Composition and Chemistry
Concentration of atmospheric cellulose: A proxy for plant debris across a west-east transect over Europe
Article first published online: 14 AUG 2007
Copyright 2007 by the American Geophysical Union.
Journal of Geophysical Research: Atmospheres (1984–2012)
Volume 112, Issue D23, 16 December 2007
How to Cite
2007), Concentration of atmospheric cellulose: A proxy for plant debris across a west-east transect over Europe, J. Geophys. Res., 112, D23S08, doi:10.1029/2006JD008180., , , , , and (
- Issue published online: 14 AUG 2007
- Article first published online: 14 AUG 2007
- Manuscript Accepted: 26 MAR 2007
- Manuscript Revised: 15 JAN 2007
- Manuscript Received: 25 OCT 2006
- plant debris;
- vegetative detritus;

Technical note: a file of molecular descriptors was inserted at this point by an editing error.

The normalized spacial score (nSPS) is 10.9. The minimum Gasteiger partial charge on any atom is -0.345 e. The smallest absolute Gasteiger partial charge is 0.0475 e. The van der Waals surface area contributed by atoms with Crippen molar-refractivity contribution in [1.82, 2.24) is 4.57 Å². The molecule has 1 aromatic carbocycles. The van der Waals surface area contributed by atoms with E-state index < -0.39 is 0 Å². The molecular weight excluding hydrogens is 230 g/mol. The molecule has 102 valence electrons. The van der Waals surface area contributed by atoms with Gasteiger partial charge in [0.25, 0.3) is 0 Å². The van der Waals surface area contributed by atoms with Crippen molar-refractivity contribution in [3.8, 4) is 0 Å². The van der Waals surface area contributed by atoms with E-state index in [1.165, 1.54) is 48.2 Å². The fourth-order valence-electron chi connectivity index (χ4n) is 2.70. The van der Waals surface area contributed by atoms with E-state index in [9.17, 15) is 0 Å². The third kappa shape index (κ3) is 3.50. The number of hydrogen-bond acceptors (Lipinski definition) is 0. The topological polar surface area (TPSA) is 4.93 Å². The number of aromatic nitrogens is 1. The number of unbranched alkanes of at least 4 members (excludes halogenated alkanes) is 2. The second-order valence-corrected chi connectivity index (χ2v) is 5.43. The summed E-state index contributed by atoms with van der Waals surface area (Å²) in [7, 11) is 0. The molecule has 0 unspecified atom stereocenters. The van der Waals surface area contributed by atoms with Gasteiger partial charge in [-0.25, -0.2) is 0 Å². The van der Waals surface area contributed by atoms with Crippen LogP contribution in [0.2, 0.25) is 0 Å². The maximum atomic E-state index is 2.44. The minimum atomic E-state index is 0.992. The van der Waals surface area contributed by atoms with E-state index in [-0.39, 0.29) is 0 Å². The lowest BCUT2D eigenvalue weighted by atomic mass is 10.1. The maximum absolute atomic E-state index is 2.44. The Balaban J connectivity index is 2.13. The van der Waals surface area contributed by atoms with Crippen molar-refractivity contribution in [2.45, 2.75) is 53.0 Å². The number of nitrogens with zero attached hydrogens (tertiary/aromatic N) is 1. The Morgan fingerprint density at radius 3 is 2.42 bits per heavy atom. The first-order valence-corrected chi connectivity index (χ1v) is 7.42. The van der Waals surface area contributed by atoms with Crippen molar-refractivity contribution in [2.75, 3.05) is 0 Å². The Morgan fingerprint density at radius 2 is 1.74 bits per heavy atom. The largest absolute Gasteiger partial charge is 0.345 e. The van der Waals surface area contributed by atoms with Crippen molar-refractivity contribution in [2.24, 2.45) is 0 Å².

Atmospheric “free cellulose” has been determined as a proxy for “plant debris” in samples from six background stations on a west-east transect extending from the Atlantic (Azores) to the mid-European background site KPZ (K-Puszta, Hungary). Concentration levels of cellulose (biannual averages) range from 16.3 ng/m3 at the oceanic background site AZO (Azores) to 181 ng/m3 at KPZ (Hungary). Concentrations decrease with elevation, winter levels at the midtropospheric Sonnblick site (SBO, 3106 m) are comparable to clean Atlantic conditions. The atmospheric concentration of plant debris (biannual averages) was derived from the cellulose data and ranges from 33.4 ng/m3 at AZO to 363 ng/m3 at KPZ. Relative contributions of plant debris to organic matter (OM) range from around 2% at the semirural coastal site Aveiro (AVE) to 10% at SBO. Surprisingly high relative concentrations of plant debris in OM were observed for wintry conditions at the elevated sites. The relative fraction of plant debris in OM ranged as averages from 6.1% at Schauinsland, Germany (1205 m) to 10.1% at Puy de Dome, France (1405 m) and 22.4% at Sonnblick, Austria (3106 m). Thus plant debris is a very important constituent of the organic material at elevated background sites with summer concentrations of around 5% and winter levels from around 6–22% depending on elevation. Since cellulose is considered rather long-lived with respect to atmospheric oxidation processes, it may become enriched on the way to background regions, which may explain the elevated relative levels at elevated sites.